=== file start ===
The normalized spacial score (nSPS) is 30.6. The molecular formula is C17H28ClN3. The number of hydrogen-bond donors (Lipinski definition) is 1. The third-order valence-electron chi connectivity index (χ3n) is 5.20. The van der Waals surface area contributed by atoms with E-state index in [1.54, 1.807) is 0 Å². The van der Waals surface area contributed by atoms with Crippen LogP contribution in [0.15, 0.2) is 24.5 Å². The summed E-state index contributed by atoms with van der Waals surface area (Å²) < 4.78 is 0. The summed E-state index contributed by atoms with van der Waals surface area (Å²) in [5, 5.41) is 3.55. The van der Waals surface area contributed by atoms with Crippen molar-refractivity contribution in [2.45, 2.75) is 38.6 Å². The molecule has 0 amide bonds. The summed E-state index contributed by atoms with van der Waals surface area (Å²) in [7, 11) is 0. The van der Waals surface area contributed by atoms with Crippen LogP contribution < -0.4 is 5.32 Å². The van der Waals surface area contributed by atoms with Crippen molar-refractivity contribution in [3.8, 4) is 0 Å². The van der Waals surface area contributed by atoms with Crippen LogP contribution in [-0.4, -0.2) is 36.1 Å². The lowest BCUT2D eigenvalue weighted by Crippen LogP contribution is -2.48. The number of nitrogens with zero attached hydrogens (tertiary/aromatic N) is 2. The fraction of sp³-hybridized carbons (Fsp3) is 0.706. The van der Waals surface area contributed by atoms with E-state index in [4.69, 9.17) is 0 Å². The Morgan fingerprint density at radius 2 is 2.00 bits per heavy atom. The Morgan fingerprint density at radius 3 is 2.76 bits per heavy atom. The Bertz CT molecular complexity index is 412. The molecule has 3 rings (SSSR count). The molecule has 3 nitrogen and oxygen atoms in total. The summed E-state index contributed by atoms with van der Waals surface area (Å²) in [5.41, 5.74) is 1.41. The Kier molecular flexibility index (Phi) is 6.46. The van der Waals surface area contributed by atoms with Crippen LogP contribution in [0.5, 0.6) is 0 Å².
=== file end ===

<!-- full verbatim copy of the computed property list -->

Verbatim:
The normalized spacial score (nSPS) is 30.6. The molecular formula is C17H28ClN3. The number of hydrogen-bond donors (Lipinski definition) is 1. The third-order valence-electron chi connectivity index (χ3n) is 5.20. The van der Waals surface area contributed by atoms with E-state index in [1.54, 1.807) is 0 Å². The van der Waals surface area contributed by atoms with Crippen LogP contribution in [0.15, 0.2) is 24.5 Å². The summed E-state index contributed by atoms with van der Waals surface area (Å²) < 4.78 is 0. The summed E-state index contributed by atoms with van der Waals surface area (Å²) in [5, 5.41) is 3.55. The van der Waals surface area contributed by atoms with Crippen molar-refractivity contribution in [2.45, 2.75) is 38.6 Å². The molecule has 0 amide bonds. The summed E-state index contributed by atoms with van der Waals surface area (Å²) in [7, 11) is 0. The van der Waals surface area contributed by atoms with Crippen LogP contribution < -0.4 is 5.32 Å². The van der Waals surface area contributed by atoms with Crippen molar-refractivity contribution in [3.8, 4) is 0 Å². The van der Waals surface area contributed by atoms with Crippen LogP contribution in [-0.4, -0.2) is 36.1 Å². The lowest BCUT2D eigenvalue weighted by Crippen LogP contribution is -2.48. The number of nitrogens with zero attached hydrogens (tertiary/aromatic N) is 2. The fraction of sp³-hybridized carbons (Fsp3) is 0.706. The van der Waals surface area contributed by atoms with E-state index in [4.69, 9.17) is 0 Å². The Morgan fingerprint density at radius 2 is 2.00 bits per heavy atom. The Morgan fingerprint density at radius 3 is 2.76 bits per heavy atom. The Bertz CT molecular complexity index is 412. The molecule has 3 rings (SSSR count). The molecule has 3 nitrogen and oxygen atoms in total. The summed E-state index contributed by atoms with van der Waals surface area (Å²) in [5.41, 5.74) is 1.41. The Kier molecular flexibility index (Phi) is 6.46. The van der Waals surface area contributed by atoms with Crippen LogP contribution in [0.5, 0.6) is 0 Å².